Decided: May 22, 1953.
THE BOROUGH OF EAST RUTHERFORD, A MUNICIPAL CORPORATION OF THE STATE OF NEW JERSEY, PLAINTIFF,
H. JEROME SISSELMAN, DEFENDANT
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This is an action for the specific performance of a contract for the sale of lands by the plaintiff to the defendant. It acquired its title through the foreclosure of the right of redemption under ten tax sale certificates in a proceeding brought under the In Rem Tax Foreclosure Act, N.J.S.A. 54:5-104.29 et seq. The defendant declined to accept tendered deeds on the ground that the title was unmarketable because of the plaintiff's failure to comply with certain provisions of the foreclosure statute and of the Soldiers' and Sailors' Civil Relief Act. The case was submitted upon a written stipulation of facts which was supplemented orally upon the argument.
Twelve title insurance companies asked leave to intervene as defendants and an order was entered granting it. A brief has been filed in their behalf. Their status is really that of amici curiae.
The constitutionality of the In Rem Tax Foreclosure Act was affirmed in City of Newark v. Yeskel , 5 N.J. 313 (1950). There the statute was extensively discussed, authorities were reviewed, and it was concluded that it did not contravene the requirements of due process guaranteed by the Federal and State Constitutions.
N.J.S.A. 54:5-104.38 provides:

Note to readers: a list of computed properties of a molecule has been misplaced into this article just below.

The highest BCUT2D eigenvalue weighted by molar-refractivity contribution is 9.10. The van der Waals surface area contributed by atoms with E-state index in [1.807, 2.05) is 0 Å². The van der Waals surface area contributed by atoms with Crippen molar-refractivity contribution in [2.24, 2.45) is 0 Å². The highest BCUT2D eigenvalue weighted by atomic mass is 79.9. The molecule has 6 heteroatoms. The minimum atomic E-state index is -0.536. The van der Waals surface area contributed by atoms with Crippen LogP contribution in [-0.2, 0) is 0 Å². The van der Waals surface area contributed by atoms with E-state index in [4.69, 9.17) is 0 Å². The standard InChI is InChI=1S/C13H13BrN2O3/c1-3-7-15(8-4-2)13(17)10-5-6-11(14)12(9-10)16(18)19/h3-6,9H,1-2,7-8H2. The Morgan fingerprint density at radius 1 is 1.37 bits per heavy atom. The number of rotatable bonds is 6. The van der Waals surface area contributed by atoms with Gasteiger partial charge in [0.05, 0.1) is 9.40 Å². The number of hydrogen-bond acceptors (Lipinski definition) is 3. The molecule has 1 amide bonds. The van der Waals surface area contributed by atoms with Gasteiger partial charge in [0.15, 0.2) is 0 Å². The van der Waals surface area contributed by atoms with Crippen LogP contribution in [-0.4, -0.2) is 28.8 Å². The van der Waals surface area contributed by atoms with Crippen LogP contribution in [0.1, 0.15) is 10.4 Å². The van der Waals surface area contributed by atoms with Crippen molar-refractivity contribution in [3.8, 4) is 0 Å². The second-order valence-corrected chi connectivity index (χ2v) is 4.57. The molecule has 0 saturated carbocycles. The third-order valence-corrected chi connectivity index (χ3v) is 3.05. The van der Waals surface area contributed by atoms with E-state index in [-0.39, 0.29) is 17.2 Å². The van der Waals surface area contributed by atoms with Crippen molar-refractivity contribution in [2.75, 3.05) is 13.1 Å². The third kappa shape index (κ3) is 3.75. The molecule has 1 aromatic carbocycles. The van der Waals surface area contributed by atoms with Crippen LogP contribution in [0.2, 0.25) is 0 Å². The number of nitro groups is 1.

"The petition shall set forth:
a. The tax foreclosure list;
b. The name of the person or one of the persons who, according to the records in the office of the county recording officer, appears as a transferee or purchaser of title to the land to be affected by the tax foreclosure proceedings, and the book and page or date and instrument number of the instrument by which such person acquired title; or the word 'unknown' if no such person can be discovered by a search of the records of ownership in the county recording officer's office for a period of sixty years next preceding the preparation of the tax foreclosure list;
c. A prayer for relief pursuant to this act.
The petition may also include a description by metes and bounds of the land to be affected." L. 1948, c. 96, p. 537, sec. 10.
The data to be contained in the tax foreclosure list is set forth in N.J.S.A. 54:5-104.35. It is conceded here that